Robin Roberts notches 28th straight complete game

Written by: Cady Lowery

July 5, 1953, was just another day. The sun rose, the sky was blue and Robin Roberts started and finished a game for the Phillies. The man who made completing games normal was at the end of something not so common.

On that day, Roberts pitched 10 shutout innings to beat the Pirates 2-0, finishing his 28th straight complete game for Philadelphia. He would be pulled during his next start after pitching 7.1 innings, capping the streak at 28, still the longest complete game streak since 1920.

“I don’t think anyone was ever able to concentrate in a baseball game any better than I was,” Roberts said. “I stood out there in total isolation, just throwing that ball as well as I could. Nothing bothered me.”

Locked in while pitching, Roberts went to bat in the top of the 10th inning, still scoreless with the Pirates. A two-out double by the pitcher started the late inning rally, giving way for Connie Ryan to score Roberts on a single. Then future Hall of Famer Richie Ashburn put the Phillies up 2-0, scoring Ryan on a single to center.

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Roberts went back out to the mound in the bottom of the 10th, completing the game by striking out Pittsburgh’s Frank Thomas.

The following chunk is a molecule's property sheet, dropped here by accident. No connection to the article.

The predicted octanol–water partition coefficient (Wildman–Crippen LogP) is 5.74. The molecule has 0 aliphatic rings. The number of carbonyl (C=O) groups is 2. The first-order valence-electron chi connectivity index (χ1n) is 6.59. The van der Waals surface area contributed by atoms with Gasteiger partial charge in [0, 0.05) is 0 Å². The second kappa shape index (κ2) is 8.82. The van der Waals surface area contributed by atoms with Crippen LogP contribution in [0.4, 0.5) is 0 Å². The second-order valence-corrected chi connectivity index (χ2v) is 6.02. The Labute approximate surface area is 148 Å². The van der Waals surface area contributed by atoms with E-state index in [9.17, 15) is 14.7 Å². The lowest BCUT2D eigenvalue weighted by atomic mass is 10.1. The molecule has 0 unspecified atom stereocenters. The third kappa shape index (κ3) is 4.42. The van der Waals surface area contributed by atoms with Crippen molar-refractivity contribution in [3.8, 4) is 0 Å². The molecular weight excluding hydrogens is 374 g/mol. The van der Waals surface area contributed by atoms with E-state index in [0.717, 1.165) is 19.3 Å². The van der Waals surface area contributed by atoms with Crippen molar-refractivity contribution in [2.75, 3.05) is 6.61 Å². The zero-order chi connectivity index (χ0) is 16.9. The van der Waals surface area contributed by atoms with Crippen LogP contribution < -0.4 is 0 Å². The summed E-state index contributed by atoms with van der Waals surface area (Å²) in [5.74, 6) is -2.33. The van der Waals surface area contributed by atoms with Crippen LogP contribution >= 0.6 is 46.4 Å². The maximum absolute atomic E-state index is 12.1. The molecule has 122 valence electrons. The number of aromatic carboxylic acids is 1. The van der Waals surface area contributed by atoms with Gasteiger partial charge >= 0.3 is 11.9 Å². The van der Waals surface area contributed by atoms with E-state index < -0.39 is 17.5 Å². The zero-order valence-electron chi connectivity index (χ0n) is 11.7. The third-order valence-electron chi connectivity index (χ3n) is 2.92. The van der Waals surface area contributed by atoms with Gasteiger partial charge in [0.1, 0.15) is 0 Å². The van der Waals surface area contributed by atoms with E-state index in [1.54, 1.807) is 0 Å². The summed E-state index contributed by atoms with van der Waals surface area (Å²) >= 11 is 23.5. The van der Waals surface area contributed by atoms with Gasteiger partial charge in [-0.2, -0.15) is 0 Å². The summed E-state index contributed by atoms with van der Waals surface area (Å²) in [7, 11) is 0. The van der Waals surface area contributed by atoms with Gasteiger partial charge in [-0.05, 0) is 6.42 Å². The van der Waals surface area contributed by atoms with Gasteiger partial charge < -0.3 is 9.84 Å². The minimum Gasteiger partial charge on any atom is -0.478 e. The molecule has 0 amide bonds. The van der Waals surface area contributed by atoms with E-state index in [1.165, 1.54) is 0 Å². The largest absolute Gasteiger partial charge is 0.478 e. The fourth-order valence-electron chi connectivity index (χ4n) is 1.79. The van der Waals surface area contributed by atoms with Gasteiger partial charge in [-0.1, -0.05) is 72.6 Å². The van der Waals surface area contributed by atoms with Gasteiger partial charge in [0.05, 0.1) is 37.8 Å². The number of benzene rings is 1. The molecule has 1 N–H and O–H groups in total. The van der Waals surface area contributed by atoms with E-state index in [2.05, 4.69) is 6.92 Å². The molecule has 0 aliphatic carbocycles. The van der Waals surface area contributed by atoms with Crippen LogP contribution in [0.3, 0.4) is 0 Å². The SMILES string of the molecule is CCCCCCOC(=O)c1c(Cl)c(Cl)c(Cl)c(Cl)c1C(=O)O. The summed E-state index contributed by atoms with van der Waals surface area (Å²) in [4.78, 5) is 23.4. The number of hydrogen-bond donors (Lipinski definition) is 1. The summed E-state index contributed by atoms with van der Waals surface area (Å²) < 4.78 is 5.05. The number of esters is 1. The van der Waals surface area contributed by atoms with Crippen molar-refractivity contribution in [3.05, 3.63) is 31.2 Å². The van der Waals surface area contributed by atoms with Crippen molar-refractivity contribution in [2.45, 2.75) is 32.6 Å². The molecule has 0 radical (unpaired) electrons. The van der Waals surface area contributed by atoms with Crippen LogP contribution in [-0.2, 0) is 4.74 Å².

With the streak beginning on Aug. 28, 1952, the game on July 5, 1953 was just the second time Roberts pitched into extra innings during the streak. His other extra inning game saw him last all 17 innings against Brooklyn on Sept. 17, 1952.

Never missing a start in the 1950s, Roberts compiled six straight 20-win seasons from 1950-1955 and finished his career with 305 complete games in 609 starts.

“Workhorse is a weak description,” Philadelphia Daily News writer Stan Hochman wrote about Roberts in 2003. “He was a mule, stubborn, cantankerous and willing to toil from sunup to sundown.”

Robin Roberts was inducted into the National Baseball Hall of Fame in 1976. (National Baseball Hall of Fame and Museum)

Roberts ended his streak with 257.1 innings pitched, 233 hits, 80 runs – 72 of which were earned – 22 home runs, 48 walks, 131 strikeouts and a 2.57 earned run average.

“For two generations of fans, he symbolized the best in athletic competition.” James A. Michener wrote in The New York Times. “Day after day, he went out there and threw that high, hard one down the middle, a marvelously coordinated man doing his job. If he has pitched for the Yankees, he might have won 350 games.”

Since Roberts’ 28 straight complete games, only Oakland’s Rick Langford has come close with 22 straight complete games pitched during the 1980 season.

Roberts finished his career with 3,931 innings pitched and 286 wins in 19 seasons.

The seven time all-star started five of his seven all-star appearances and was elected to the Hall of Fame in 1976. He passed away on May 6, 2010.


Cady Lowery is the 2017 public relations intern in the Frank and Peggy Steele Internship Program at the National Baseball Hall of Fame and Museum

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